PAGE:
Memorial park for Norwich artist, whose life ended in mystery, added to CT Freedom Trail

New London

NORWICH, Conn. (WTNH)– The Connecticut Freedom Trail, which is said to document and designate sites that embody the struggle for freedom and human dignity, now includes 146 locations in 61 towns. The newest site is the Ellis Walter Ruley Memorial Park in Norwich.

His artwork has been described as dreamlike in its composition and his life was one which caused controversy when in 1933 Ellis Walter Ruley married his second wife, Wilhelmina Fox, who was white.

“So it was an interracial marriage,” said Sheila Hayes, President, Norwich NAAP. “You stop and think back in the 30s and 40s we still had a lot of racial divide.”

So today having this Memorial Park, built on his Norwich homestead, be added to the Connecticut Freedom Trail brings with it a lot of meaning to many who say some of the same struggles still exist.

“Racial tensions I think that was a thought in all of our minds at the time that this was something that could help to bring together the diverse community of Norwich,” said Frank Manfredi, Chairman of the Ellis Walter Ruley Committee.

Ruley, who used regular household paint and clapboard wood to create his paintings, would never live to see his artwork hang in museums like the Smithsonian. Born in 1882, he was found dead at the end of his driveway on a cold winter day in 1959.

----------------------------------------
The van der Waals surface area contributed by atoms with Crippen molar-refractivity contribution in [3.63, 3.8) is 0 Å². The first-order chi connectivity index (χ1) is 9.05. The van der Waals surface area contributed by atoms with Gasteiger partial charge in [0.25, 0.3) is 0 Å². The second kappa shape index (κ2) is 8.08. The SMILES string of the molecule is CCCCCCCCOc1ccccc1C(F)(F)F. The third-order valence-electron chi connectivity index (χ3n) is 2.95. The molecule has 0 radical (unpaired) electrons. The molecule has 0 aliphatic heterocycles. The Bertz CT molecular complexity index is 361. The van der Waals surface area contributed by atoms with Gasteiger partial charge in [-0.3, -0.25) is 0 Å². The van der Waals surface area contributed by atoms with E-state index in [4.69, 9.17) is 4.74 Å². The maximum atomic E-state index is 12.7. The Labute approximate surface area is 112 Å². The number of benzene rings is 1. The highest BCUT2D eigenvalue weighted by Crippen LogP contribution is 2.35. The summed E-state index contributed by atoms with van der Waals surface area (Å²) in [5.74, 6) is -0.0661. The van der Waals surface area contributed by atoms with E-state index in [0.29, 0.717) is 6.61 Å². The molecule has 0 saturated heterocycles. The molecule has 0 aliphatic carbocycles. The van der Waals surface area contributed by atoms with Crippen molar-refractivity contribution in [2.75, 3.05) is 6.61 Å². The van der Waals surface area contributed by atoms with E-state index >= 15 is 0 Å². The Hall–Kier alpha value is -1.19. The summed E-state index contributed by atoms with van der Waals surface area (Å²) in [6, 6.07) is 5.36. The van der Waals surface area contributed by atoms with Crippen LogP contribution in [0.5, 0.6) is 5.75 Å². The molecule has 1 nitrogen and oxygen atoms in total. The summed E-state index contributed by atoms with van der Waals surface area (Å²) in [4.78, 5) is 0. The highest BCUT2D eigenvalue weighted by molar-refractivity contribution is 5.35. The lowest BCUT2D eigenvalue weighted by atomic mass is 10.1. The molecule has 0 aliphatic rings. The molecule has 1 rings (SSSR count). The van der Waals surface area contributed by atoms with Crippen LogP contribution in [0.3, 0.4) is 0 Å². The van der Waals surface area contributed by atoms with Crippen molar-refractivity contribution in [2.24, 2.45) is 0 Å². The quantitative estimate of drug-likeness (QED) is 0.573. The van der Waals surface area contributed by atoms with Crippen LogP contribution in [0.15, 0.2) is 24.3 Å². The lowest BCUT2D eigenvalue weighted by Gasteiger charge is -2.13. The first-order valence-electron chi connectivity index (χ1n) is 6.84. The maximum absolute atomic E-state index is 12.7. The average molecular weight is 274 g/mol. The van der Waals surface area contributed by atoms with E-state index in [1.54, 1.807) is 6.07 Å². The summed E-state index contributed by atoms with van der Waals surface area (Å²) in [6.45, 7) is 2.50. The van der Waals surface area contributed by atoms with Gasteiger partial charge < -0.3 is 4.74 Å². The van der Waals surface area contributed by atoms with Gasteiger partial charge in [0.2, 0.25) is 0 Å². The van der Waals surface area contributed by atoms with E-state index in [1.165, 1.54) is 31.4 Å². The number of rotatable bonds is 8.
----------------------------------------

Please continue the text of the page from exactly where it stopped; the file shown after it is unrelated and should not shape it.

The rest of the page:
Two years after his death, Ruley’s house mysteriously burned down. The original foundation still stands and so does the desire by many to find out what exactly happened to him at the end of his life.

In 1948, his son-in-law was found dead in a very shallow well. It wasn’t until 2015 that it was ruled a homicide.

“Ellis Ruley and the injustice that happened with the Ruley family have finally been corrected,” said Sen. Cathy Osten, (D) Sprague.

“His dad escaped slavery through the Underground Railroad to come here to Norwich and here Ellis made a life for himself as an artist, as a folk artist,” said Todd Levine, Coordinator for the Connecticut Freedom Trail.

Levine says his story embodies what the Freedom Trail honors, overcoming the impossible and inspiring generations to come. 

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